THE GUN, THE SWORD AND THE FOOT
The prototype for the "One Man Army" can be seen in a few genre of cinema from all around the world. In American and Italian (Spaghetti) Westerns, we were given the fastest gunslinger. In the East (Japan) the quickest and deadliest sword exponents came via the Samurai and then came the fastest hands and feet (from China and Hong Kong) in the early Kung-fu movies. But what made these early lone wolf warriors different to what would become the definitive one man army trope, was their limited range of skills. The gunslinger was usually just that, take away his guns and we would find out how mortal he was after a single physical beating. With the likes of characters such as John Rambo, John Matrix (Commando) Casey Ryback (Under Siege) and Jason Bourne (The Bourne Identity) we were given characters that were trained in special weapons and tactics, counter-intelligence and the piloting of many different types of vehicles. In an angry outburst about not being able to hold a job flippin' burgers John Rambo says "Back there I could fly a gunship, I could drive a tank, I was in charge of million dollar equipment..." as a way of citing how special and unique his skill set is in comparison to the ordinary human being.
STEP INTO THE ARENA
First Blood is an adaptation of author David Morrell's 1972 eponymously titled book. In the film we were given an escalating and realistic guerilla warfare scenario that included; hand-to-hand combat, survival techniques, gunmanship and a use of vehicles in special circumstances. And although I love characters like John McClane from the Die Hard series (who could be said to be display the same skill-set), I see those types of one man army films as almost a sub-genre of a sub-genre - Why? Because their "one man army" status doesn't have them really owning the same skill set. Even with a characters like Robert McCall (The Equalizer) and Brian Mills (Taken) who both have military training and who have both worked for the CIA, their army element vs Rambo's is not really for comparison.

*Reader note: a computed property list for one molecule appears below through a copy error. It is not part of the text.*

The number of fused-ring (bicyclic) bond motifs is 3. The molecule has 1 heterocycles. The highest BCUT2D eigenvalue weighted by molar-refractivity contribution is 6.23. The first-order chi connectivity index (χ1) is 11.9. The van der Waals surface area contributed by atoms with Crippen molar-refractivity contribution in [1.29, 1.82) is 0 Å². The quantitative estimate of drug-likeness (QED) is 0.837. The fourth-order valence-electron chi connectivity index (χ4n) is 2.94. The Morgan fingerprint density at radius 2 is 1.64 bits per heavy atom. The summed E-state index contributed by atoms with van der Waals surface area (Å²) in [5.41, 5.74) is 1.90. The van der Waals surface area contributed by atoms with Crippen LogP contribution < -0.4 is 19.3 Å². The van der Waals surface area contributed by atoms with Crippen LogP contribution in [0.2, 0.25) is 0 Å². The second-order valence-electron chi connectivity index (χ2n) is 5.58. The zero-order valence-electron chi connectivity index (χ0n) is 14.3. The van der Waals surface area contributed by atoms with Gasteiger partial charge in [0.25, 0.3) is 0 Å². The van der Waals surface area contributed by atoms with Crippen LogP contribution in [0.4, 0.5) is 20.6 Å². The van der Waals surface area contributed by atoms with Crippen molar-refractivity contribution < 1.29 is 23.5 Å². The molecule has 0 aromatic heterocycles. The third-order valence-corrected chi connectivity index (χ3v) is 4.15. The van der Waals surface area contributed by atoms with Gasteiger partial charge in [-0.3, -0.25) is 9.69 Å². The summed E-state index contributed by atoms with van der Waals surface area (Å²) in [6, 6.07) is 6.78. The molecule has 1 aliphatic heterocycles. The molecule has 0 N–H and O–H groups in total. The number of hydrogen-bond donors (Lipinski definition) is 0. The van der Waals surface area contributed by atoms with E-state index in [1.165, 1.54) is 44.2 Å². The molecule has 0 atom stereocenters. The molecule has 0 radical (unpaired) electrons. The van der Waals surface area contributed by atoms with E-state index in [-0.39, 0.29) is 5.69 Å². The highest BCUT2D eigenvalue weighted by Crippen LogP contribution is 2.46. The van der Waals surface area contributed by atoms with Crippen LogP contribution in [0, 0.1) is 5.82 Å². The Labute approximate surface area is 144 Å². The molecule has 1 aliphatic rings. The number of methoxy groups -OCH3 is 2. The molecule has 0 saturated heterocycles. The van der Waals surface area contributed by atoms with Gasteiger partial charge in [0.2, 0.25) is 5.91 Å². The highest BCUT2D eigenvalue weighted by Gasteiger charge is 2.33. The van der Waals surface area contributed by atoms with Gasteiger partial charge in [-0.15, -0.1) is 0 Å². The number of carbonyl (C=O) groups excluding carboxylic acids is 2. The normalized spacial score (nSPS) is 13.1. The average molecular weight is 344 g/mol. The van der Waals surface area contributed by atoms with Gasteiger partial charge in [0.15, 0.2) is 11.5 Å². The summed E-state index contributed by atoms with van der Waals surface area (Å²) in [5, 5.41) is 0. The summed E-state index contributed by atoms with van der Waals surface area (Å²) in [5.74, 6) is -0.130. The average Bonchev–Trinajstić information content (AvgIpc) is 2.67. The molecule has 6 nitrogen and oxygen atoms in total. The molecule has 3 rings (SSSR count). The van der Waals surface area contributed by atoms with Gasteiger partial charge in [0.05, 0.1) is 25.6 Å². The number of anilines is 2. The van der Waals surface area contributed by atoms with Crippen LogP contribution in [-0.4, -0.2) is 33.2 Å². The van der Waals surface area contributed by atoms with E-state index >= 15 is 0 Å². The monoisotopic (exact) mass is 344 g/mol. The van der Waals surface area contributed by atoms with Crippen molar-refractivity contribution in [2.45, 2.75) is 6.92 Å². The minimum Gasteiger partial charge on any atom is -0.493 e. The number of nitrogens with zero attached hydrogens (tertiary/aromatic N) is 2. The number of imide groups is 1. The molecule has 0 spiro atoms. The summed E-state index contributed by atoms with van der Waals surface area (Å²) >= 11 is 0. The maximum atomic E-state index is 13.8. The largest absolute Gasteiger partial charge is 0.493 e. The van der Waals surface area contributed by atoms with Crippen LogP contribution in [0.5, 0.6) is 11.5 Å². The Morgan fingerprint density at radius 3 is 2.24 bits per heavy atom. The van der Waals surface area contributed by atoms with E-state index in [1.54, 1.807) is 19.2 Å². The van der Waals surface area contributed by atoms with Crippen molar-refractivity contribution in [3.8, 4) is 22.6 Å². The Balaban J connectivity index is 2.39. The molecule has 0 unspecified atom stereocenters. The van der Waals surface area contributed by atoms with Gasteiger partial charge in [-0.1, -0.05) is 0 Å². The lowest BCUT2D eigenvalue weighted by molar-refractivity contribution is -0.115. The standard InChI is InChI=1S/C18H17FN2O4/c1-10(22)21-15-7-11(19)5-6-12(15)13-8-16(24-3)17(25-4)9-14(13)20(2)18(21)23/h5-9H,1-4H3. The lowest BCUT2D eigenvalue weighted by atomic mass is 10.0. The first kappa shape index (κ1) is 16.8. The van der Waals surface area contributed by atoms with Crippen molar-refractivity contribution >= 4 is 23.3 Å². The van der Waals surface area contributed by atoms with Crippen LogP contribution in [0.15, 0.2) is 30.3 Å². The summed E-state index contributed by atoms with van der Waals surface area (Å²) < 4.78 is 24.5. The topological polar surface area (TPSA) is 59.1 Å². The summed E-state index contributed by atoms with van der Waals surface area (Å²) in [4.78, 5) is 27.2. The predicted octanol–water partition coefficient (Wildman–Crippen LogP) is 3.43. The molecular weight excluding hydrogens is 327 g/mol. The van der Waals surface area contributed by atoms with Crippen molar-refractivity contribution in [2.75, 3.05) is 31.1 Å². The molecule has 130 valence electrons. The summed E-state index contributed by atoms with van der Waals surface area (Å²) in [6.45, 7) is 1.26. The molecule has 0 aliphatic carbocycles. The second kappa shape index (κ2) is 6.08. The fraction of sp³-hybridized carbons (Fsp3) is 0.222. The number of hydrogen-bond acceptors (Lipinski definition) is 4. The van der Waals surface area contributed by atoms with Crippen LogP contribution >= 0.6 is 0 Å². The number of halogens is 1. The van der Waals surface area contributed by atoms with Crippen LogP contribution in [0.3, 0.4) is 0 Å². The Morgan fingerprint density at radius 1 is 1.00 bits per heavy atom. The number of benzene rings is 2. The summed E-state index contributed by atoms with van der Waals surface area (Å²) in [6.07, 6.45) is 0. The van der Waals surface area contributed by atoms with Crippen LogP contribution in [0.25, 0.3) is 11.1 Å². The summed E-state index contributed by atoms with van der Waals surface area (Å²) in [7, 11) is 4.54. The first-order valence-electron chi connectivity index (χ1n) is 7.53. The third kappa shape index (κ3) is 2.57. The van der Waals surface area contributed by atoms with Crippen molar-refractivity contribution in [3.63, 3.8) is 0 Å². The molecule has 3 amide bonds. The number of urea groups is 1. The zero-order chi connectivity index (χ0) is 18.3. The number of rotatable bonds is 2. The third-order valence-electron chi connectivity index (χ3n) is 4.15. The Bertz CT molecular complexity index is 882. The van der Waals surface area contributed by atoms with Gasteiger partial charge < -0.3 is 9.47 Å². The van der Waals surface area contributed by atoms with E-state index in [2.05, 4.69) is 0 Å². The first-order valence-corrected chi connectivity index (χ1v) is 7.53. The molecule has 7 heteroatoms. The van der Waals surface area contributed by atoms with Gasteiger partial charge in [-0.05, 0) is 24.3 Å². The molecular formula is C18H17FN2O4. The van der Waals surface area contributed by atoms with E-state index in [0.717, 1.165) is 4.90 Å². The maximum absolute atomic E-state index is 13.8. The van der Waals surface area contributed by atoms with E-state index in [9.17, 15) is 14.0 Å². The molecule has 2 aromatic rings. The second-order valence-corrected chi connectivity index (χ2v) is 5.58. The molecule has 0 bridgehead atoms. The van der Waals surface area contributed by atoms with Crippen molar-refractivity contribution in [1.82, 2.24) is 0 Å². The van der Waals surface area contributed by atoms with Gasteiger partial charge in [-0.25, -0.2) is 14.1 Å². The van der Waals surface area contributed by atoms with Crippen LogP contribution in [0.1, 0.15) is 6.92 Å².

After the cinematic creation of John Rambo, a thousand films went on to use the 'ex-special forces' or 'Vietnam Vet' tag as a major indicator that the character you were dealing with could easily bring about havoc. Major plot points and even gentle twists have been written into many stories, to routinely reveal, that the mysterious but adept character taking out all the bad guys was in fact an ex-special forces soldier. Under Siege, Lethal Weapon and On Deadly Ground are just some of the bigger films that used this approach.
All in all, cinema would not be the same without the one man army trope and we are here to salute it.
TDD, RC & IK talk: